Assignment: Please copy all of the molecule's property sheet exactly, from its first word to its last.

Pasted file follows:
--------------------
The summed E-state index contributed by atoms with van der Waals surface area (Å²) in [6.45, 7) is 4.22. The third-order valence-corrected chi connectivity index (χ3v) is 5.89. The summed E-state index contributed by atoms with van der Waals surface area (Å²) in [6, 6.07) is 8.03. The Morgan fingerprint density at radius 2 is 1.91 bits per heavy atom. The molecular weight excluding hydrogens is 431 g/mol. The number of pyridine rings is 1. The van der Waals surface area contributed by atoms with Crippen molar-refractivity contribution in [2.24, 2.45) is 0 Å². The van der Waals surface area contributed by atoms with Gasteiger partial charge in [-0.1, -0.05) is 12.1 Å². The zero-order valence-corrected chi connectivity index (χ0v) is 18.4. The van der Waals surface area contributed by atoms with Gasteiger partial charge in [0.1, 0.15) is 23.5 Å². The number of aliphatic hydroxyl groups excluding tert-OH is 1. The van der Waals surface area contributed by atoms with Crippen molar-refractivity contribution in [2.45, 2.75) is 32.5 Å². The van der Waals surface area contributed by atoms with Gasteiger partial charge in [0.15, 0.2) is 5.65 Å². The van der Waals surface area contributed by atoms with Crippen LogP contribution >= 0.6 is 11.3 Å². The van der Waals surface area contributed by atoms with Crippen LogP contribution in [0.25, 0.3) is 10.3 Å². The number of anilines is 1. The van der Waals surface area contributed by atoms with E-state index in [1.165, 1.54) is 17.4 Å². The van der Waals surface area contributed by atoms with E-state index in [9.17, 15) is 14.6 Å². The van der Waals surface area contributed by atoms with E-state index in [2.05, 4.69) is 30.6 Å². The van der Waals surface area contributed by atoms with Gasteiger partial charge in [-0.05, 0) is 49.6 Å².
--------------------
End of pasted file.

The summed E-state index contributed by atoms with van der Waals surface area (Å²) in [6.45, 7) is 4.22. The third-order valence-corrected chi connectivity index (χ3v) is 5.89. The summed E-state index contributed by atoms with van der Waals surface area (Å²) in [6, 6.07) is 8.03. The Morgan fingerprint density at radius 2 is 1.91 bits per heavy atom. The molecular weight excluding hydrogens is 431 g/mol. The number of pyridine rings is 1. The van der Waals surface area contributed by atoms with Crippen molar-refractivity contribution in [2.24, 2.45) is 0 Å². The van der Waals surface area contributed by atoms with Gasteiger partial charge in [-0.1, -0.05) is 12.1 Å². The zero-order valence-corrected chi connectivity index (χ0v) is 18.4. The van der Waals surface area contributed by atoms with Gasteiger partial charge in [0.1, 0.15) is 23.5 Å². The number of aliphatic hydroxyl groups excluding tert-OH is 1. The van der Waals surface area contributed by atoms with Crippen molar-refractivity contribution in [2.45, 2.75) is 32.5 Å². The van der Waals surface area contributed by atoms with Gasteiger partial charge in [0.15, 0.2) is 5.65 Å². The van der Waals surface area contributed by atoms with Crippen LogP contribution >= 0.6 is 11.3 Å². The van der Waals surface area contributed by atoms with Crippen LogP contribution in [0.25, 0.3) is 10.3 Å². The number of anilines is 1. The van der Waals surface area contributed by atoms with E-state index in [1.165, 1.54) is 17.4 Å². The van der Waals surface area contributed by atoms with E-state index in [9.17, 15) is 14.6 Å². The van der Waals surface area contributed by atoms with E-state index in [2.05, 4.69) is 30.6 Å². The van der Waals surface area contributed by atoms with Gasteiger partial charge in [-0.05, 0) is 49.6 Å².